>> Leapfrog uses a linearized version, whereas my implementation follows
>> Martyna-Kline-Tuckerman and is not; so it would take a bit of work to
>> adapt this with chains.
>> There are a number of additional features to implement that have not
>> yet been added, but will be relatively straightforward to implement in
>> a unified code framework instead of working on a code branch, and can
>> be done in the order that people require them.   These include:
>> -Documentation of the methods -- I've been working off of a Mark
>> Tuckerman preprint; I did the iteration a bit differently than he did,
>> and I have not entirely finished the .tex documentation files.  I will
>> get these prepared gradually; certainly for 4.1
>> -Nonisotropic scaling: This will be pretty trivial to put in.  It's
>> mostly a matter of replacing scalars with matrices that are simple to
>> compute and set up.  Will take a couple of days, but is
>> straightforward, as the theory is worked out by Tuckerman et al
>> already.
>> -Semiisotropic scaling: This would be a bit harder:  I'd have to sit
>> down and do the new derivations for the trotter decomposition such
>> that two dimensions are fixed, but one is floating.  It's essentially
>> a remapping of a 2x2 matrix, so it can be done.  After the exact
>> equations are worked out, it can be implemented in the nonisotropic
>> scaling framework, so that won't require any additional coding at that
>> point.  Will come after nonisotropic scaling, might take some thought.
>> -Changing pressure / thermostat coupling to only every N steps, thus
>> requiring virial and ekin calculations, by rewriting the order of the
>> Trotter decomposition. Not yet implemented, but -should- be (unless
>> I'm missing something) pretty simple to do.  This should mean greatly
>> improved scaling with pressure and temperature control.  You would
>> have to have very long tau_t and tau_p for this to work, even with
>> something fairly low like N=10; but for long simulations, long tau_t
>> and tau_p are fine in any case.
>> -Converging the iterative equations; Right now these are controlled
>> with some heuristic guidelines which may occasionally lead to lack of
>> convergence -- these will likely need to be adjusted slightly.
>> Some more detailed coding issues:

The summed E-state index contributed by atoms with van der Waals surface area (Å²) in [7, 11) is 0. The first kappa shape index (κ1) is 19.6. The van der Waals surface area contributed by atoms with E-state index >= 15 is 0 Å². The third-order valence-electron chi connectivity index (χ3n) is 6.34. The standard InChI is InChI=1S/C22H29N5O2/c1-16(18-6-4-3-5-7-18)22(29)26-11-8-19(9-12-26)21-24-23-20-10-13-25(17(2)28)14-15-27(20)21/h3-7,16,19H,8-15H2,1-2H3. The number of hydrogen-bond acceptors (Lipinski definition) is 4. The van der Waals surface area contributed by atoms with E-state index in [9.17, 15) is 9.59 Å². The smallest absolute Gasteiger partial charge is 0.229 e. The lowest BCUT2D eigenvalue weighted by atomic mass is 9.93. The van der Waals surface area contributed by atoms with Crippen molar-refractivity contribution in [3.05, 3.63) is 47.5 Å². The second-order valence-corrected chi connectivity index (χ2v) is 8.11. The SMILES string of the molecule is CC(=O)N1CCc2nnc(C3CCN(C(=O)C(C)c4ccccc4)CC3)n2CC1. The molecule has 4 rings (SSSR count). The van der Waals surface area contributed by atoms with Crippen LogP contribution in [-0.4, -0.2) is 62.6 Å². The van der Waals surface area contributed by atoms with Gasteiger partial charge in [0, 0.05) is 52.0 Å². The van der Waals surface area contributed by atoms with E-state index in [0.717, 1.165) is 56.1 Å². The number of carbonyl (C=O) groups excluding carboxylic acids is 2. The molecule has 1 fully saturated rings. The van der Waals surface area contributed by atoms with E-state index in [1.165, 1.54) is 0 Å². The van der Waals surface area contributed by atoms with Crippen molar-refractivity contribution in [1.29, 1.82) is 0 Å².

>> -I had to significantly rearrange the code of the do_md loop and the
>> update() function to get this to work.  I had to have iterative loops
>> to solve some of the implicit equations for constraint + NPT, so I
>> introduced a number of helping functions to do this.  I used a
>> modified secant search instead of self-consistent iteration ion, which
>> greatly improves the convergence -- in most cases, it converges in
>> just 6-8 iterations for even short temperature and pressure time
>> constants (for example, a tau_p=0.05 ps tau_t=0.05 ps combination).
>> For 1
>> ps tau_t/tau_p, it takes 4 iterations pretty much every time; with
>> some fiddling, this could probably be reduced to 3 or so.
>> Theoretical note:
>> You can write either velocity verlet or leapfrog as a trotter
>> decomposition; it's just a matter of where you start from.  However,
>> in most cases leapfrog requires things before you calculate them, so
>> doing pressure control is very difficult.  Velocity verlet requires
>> them after you calculate them, which usually makes it cleaner.  I can
>> explore various other combinations as time permits and people are
>> interested.
>> Next: there are also a number of free energy features that I'd like to
>> add in as soon as these integrator changes are incorporated.  These
>> should be much simpler to add since I've got them going in my 3.1.4
>> version already and they are pretty portable --- unlike this batch of
>> changes, which is pretty heavily woven throughout a number of
>> different parts of the code.
>> Best,
>> ~~~~~~~~~~~~
>> Michael Shirts
>> Assistant Professor
>> Department of Chemical Engineering
>> University of Virginia
>> michael.shirts at virginia.edu
>> (434)-243-1821
>> -- 
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> David Mobley
> dmobley at gmail.com
> 504-383-3662

David van der Spoel, Ph.D., Professor of Biology
Molec. Biophys. group, Dept. of Cell & Molec. Biol., Uppsala University.
Box 596, 75124 Uppsala, Sweden. Phone:	+46184714205. Fax: +4618511755.
spoel at xray.bmc.uu.se	spoel at gromacs.org   http://folding.bmc.uu.se